Band of Horses sifted through the dripping laughter bar-side today at my favorite neighborhood haunt. Their lyrics of songs I had long since filed away in the accordion system in my head stood out in the forefront of my thoughts while sitting there and pronounced themselves as I perched on a bar stool, so thoughtfully. With Alfie on my left, Corydon legends who have long adopted the said bar counter as their 9-5 desk real estate to my right, two barista connoisseurs at twelve o'clock, one brilliant Winnipeg filmmaker at eleven thirty, three old schools, two Sundaes and one beer later, conversation was light and sincere. Our cut off finger gloves matched, his exposed skin naturally darker than my ghost winter-white. Our friends and their lovers are baking golden brown in far reached corners of the world as we speak, and we sit at the same bar every afternoon. Left behind, collectively broke as a joke. But not for long.
I left Bar I distracted by many things on my brain, needing to write something down but not knowing where to begin, and yet never waivering for a moment over whether or not to pop in at Sugar Mountain. Unwilling to spend over five hard-earned dollars on the afternoon coffee, I was more than happy to blow five dollars on yogurt covered raisins.
Chocolate or yogurt covered raisins are my favorite treat. It is a rarity, but when I do give in to them my mind goes to summers spent at the lake with my mum and her sisters and mother. These women, proud and good, brilliant mothers with tight knit children running around the bush like wild indians. We did everything together. Our sleep overs at Betula were of the epic variety. We were the kings and queens of the lake, of the woods. All of this is remembered and perused mentally when I eat yogurt covered raisins. What a delight.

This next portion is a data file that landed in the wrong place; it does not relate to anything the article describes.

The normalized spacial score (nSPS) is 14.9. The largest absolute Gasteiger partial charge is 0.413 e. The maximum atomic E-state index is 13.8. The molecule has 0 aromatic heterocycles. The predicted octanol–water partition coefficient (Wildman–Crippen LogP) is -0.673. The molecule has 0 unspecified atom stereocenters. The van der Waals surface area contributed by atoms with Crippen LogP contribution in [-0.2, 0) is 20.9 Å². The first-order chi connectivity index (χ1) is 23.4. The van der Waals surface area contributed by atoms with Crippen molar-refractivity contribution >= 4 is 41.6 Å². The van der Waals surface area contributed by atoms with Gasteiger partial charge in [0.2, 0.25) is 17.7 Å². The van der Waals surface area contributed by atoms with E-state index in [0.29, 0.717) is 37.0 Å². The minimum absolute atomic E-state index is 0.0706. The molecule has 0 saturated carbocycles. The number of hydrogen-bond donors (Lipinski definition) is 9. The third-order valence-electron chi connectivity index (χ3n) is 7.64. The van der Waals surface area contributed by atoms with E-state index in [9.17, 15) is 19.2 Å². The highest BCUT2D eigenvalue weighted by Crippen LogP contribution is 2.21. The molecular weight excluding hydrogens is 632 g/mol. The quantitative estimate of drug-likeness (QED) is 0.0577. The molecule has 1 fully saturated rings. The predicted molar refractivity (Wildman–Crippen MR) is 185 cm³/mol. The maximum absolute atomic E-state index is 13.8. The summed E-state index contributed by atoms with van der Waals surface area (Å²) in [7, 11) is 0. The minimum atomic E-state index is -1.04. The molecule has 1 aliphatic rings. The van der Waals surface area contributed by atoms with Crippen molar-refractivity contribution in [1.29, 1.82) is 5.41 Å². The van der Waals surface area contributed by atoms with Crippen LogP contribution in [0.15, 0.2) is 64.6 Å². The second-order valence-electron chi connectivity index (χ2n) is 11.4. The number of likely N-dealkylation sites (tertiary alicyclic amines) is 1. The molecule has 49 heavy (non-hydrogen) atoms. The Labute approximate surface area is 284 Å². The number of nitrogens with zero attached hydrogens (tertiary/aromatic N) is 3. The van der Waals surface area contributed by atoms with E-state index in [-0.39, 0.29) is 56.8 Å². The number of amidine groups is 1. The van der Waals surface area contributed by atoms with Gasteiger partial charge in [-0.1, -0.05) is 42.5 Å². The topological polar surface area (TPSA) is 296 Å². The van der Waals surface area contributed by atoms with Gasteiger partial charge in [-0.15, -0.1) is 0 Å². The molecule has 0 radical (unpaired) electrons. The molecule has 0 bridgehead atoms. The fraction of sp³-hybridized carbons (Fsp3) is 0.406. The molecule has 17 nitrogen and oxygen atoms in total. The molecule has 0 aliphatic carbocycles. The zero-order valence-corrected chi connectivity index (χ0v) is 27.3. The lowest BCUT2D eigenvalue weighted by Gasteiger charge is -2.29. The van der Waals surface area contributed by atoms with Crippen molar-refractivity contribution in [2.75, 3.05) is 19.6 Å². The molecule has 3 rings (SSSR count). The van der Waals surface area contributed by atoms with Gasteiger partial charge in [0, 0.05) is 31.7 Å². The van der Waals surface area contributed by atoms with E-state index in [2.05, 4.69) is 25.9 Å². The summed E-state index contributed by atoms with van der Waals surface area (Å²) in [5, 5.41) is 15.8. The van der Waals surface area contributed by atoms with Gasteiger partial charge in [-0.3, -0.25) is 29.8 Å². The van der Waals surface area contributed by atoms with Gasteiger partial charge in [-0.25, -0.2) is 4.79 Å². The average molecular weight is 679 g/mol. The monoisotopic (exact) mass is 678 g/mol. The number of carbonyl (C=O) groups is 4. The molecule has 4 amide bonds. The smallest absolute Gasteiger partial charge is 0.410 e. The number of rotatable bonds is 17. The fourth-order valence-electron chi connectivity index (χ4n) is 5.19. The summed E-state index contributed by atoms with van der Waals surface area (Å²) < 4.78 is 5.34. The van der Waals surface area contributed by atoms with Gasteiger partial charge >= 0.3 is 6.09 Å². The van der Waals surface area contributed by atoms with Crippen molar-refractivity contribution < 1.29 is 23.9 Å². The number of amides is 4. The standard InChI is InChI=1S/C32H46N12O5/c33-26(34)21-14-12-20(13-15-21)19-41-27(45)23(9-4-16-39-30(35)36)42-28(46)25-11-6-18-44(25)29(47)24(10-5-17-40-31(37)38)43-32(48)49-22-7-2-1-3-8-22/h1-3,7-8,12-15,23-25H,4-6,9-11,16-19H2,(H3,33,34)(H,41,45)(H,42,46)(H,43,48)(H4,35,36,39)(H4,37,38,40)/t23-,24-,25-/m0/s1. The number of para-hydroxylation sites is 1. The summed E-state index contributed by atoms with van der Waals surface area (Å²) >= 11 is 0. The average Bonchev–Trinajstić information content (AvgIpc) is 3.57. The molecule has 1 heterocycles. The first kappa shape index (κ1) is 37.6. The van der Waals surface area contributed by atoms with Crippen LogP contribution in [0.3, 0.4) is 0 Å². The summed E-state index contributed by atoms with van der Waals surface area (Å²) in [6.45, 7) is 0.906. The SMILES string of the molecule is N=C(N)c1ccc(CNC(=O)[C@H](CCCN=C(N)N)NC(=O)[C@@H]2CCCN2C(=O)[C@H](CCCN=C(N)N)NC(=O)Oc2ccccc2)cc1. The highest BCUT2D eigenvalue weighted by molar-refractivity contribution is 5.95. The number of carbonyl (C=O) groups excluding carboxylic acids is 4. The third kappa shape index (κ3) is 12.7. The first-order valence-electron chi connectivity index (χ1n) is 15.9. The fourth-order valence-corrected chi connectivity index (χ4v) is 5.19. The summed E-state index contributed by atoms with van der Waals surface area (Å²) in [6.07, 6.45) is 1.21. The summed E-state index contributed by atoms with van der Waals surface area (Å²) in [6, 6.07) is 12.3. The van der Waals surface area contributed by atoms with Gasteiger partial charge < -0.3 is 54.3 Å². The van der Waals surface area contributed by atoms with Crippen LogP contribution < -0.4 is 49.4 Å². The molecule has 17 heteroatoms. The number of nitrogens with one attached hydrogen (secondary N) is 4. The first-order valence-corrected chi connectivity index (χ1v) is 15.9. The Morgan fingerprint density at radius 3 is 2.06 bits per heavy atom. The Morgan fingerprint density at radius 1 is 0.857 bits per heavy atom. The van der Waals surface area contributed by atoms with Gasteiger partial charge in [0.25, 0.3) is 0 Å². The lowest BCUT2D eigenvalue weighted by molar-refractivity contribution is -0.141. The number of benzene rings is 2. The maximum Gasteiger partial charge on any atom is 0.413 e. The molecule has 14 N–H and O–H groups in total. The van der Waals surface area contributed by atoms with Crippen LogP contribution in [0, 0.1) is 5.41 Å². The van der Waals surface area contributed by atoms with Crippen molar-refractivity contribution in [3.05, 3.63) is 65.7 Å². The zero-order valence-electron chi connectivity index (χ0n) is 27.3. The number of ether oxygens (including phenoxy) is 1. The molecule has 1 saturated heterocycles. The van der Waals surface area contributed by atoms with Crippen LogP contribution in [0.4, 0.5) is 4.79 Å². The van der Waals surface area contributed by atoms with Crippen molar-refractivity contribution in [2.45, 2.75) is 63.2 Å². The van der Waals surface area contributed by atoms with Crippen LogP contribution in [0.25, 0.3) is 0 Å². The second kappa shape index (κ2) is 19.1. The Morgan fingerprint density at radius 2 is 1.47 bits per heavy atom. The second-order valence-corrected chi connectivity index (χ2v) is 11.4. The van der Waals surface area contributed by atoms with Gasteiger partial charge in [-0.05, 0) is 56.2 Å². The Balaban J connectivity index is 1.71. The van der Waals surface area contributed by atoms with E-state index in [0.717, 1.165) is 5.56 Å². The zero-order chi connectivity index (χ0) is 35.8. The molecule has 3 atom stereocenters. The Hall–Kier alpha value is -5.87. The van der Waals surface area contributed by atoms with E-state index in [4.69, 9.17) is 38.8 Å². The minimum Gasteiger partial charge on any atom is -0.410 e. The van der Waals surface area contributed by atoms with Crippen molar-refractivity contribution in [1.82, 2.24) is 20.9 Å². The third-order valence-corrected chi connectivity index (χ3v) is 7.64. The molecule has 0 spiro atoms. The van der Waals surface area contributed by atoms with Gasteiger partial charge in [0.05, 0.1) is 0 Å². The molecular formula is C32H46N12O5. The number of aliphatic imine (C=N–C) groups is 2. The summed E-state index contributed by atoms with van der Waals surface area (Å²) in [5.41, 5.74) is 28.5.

Valentine's was equally as sweet, but not remotely so in a romantic sense. We participated in a tradition, just not on Hallmark's watch. I think this is how this hyped, pointless holiday should be: sweet, but not romantically forced. And it was just that. My uncle James picked up myself and a mountain of laundry and when we arrived back at his home, we were greeted by my favorite three year old in the universe, Kaleb Minh. We did the laundry together and whenever I would hand something to him to throw in the wash, he would yell "clear for takeoff" with every tossed article. I think he learned that from my brother, who was once a pilot. When that was said and done, we walked hand in hand up the stairs to a freshly fed six week old and read her Robert Munsch's Paperbag Princess as she slept on my chest, apathetic to the snot-nosed Heroine. The rest of my siblings and Tante Daryl eventualy filtered in and we all sat down to eat steak with blue cheese and baked potatoes and greek salad. Simple and luxe at the same time. Every meal at their house is paired with a bottle of wine that always compliments the flavor of the dish. Without fail. It was a delightful day.
This morning, three haggard Kroeker siblings stood in line at the Don for an hour in anticipation of the food that was to come. It was worth the wait. In the interim between sitting and wolfing, we practiced our signatures in the blank spaces of the newspaper just like we did when we were 9, 10 and thirteen. It was nice. My embrace with Ragged and Scott at the very end was the perfect precursor to a perfect day.
Now I am back at home, wholly satisfied and listening to Band of Horses still. Go buy yourself some yogurt covered raisins and think of your Grandmama.
Make out with me, this man.
Post script: I just scoffed when I noticed the belt chain and lock around his waist until I caught myself, and realized it is for locking up his moped in between rides. Double cool, double babe.
Post post script: His name is Ringo and he lives in San Fran. Triple cool, triple babe.